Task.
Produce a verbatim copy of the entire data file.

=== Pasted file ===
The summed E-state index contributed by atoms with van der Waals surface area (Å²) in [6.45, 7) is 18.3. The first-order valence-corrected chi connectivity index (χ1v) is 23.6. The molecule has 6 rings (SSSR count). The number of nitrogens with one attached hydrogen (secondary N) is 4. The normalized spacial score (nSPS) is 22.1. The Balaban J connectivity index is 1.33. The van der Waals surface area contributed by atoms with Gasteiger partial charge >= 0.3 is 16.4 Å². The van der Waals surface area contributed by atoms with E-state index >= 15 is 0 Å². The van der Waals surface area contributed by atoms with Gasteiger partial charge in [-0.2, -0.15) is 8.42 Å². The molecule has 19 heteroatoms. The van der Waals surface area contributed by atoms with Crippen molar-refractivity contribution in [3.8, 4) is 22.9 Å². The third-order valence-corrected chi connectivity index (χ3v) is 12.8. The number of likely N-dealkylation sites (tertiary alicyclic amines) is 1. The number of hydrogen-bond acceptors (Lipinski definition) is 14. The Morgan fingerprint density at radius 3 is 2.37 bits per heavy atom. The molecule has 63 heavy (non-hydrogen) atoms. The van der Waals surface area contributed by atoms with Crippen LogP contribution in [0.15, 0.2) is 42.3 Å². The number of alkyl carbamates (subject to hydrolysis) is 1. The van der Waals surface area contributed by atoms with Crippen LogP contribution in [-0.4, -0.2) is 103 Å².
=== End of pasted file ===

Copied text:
The summed E-state index contributed by atoms with van der Waals surface area (Å²) in [6.45, 7) is 18.3. The first-order valence-corrected chi connectivity index (χ1v) is 23.6. The molecule has 6 rings (SSSR count). The number of nitrogens with one attached hydrogen (secondary N) is 4. The normalized spacial score (nSPS) is 22.1. The Balaban J connectivity index is 1.33. The van der Waals surface area contributed by atoms with Gasteiger partial charge >= 0.3 is 16.4 Å². The van der Waals surface area contributed by atoms with E-state index >= 15 is 0 Å². The van der Waals surface area contributed by atoms with Gasteiger partial charge in [-0.2, -0.15) is 8.42 Å². The molecule has 19 heteroatoms. The van der Waals surface area contributed by atoms with Crippen molar-refractivity contribution in [3.8, 4) is 22.9 Å². The third-order valence-corrected chi connectivity index (χ3v) is 12.8. The number of likely N-dealkylation sites (tertiary alicyclic amines) is 1. The number of hydrogen-bond acceptors (Lipinski definition) is 14. The Morgan fingerprint density at radius 3 is 2.37 bits per heavy atom. The molecule has 63 heavy (non-hydrogen) atoms. The van der Waals surface area contributed by atoms with Crippen LogP contribution in [0.15, 0.2) is 42.3 Å². The number of alkyl carbamates (subject to hydrolysis) is 1. The van der Waals surface area contributed by atoms with Crippen LogP contribution in [-0.4, -0.2) is 103 Å².